Best Option To Boost Kashmir’s Rural Economy
By Syed Burhan Rubbani
The art of silk production is called sericulture that comprises the cultivation of mulberry, silkworm rearing, and post cocoon activities leading to silk yarn production. Sericulture provides gainful employment, economic development and improvement in the quality of life to the people in the rural area.
Therefore, it plays a vital role in anti-poverty programmes and prevents the migration of rural people to urban areas in search of employment. Hence several developing nations like China, India, Brazil, Thailand, Vietnam, Indonesia, Egypt, Iran, Sri Lanka, Philippines, Bangladesh, Nepal, Myanmar, Turkey, Papua New Guinea, Mexico, Uzbekistan and some of the African and Latin American countries have taken up Sericulture to employ the people in the rural area.
India has the unique distinction of being the only country producing all the five available commercial silks: mulberry, tropical Tasar, oak Tasar, Eri and Muga. Muga, with its golden yellow glitter, is unique and prerogative of India.
In India, silk has been intermingled with the life and culture of the Indians. India has a rich and complex history in silk production, and its silk trade dates back to the 15th century. The Sericulture industry employs approximately 8.7 million persons in rural and semi-urban areas in India. A sizeable number of workers belong to the economically weaker sections of society, including women. India’s traditional and culture-bound domestic market and an amazing diversity of silk garments that reflect geographic specificity have helped the country achieve a leading position in the silk industry.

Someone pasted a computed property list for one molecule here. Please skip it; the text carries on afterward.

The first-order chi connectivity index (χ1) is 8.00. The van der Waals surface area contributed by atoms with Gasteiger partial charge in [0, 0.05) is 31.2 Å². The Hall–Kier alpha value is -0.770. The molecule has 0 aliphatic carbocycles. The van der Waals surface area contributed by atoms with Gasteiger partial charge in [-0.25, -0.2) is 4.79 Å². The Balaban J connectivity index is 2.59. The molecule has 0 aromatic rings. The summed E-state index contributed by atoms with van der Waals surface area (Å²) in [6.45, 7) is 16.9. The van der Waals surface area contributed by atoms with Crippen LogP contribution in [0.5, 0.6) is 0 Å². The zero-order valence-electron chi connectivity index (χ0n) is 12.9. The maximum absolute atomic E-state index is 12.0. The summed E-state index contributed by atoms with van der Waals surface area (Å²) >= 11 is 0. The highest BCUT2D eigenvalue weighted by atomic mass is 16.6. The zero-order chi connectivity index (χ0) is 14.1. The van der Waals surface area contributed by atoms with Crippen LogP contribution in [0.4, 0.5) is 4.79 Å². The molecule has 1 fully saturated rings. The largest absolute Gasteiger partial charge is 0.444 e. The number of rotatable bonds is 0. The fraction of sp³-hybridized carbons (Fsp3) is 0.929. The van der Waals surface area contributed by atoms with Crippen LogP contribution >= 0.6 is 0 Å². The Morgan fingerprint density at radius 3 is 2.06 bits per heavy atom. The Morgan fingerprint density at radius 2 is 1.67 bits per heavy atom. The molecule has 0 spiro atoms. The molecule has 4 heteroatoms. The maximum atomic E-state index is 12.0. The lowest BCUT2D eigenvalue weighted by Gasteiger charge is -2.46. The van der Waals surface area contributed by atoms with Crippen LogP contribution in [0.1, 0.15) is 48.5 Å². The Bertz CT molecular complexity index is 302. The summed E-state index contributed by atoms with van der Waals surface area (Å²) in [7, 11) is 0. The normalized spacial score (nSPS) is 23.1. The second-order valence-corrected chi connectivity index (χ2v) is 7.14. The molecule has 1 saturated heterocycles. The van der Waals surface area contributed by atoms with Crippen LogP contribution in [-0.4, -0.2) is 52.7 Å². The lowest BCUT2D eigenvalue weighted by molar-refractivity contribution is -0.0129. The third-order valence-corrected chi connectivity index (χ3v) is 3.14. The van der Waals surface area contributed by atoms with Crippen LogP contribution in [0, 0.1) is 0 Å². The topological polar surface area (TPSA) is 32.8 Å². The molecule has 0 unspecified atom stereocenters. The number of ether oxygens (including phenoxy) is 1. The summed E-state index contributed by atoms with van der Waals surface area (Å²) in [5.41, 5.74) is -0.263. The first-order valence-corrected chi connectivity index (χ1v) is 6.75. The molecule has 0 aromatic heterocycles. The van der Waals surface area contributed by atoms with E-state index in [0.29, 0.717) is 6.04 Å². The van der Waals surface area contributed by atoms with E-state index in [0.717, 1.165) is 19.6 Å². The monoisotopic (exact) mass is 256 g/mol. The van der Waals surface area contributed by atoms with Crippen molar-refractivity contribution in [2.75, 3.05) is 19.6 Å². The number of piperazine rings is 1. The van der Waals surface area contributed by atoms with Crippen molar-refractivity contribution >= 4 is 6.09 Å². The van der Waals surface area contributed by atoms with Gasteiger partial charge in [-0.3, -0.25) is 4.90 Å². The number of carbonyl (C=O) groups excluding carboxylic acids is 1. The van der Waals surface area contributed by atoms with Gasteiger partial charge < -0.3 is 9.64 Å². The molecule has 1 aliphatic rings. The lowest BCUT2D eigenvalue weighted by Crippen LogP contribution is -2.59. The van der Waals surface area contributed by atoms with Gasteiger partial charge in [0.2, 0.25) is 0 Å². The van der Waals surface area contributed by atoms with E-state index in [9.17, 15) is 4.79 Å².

PROBLEMS FACED IN SERICULTURE IN JAMMU KASHMIR
Silkworm seeds are distributed more than the requirement as per reports, which lead to leaf shortage in the later stages of rearing. Farmers conduct rearing in dwelling houses without proper ventilation and do not have separate rearing houses.
They are reluctant to disinfect their houses properly as they live in the same houses. Unhygienic methods of rearing lead to disease outbreaks.
Most of the farmers are supplied with incubated seed only and not the chawkie worms.
Farmers use neither stands nor trays for rearing silkworms and rear them either on floors or temporary shelves under crowded conditions. Poor quality of mulberry leaf leads to prolonged larval life. Monocropping and low leaf production from age-old plants of inferior genetic stock.
The spinning of cocoons is not done correctly, and sun-drying of cocoons is widespread, affecting the reliability and quality of silk. Due to these defects, farmers are unable to get remunerative prices for their cocoons. Weak sericulture extension mechanism. Marketing facilities are not adequate.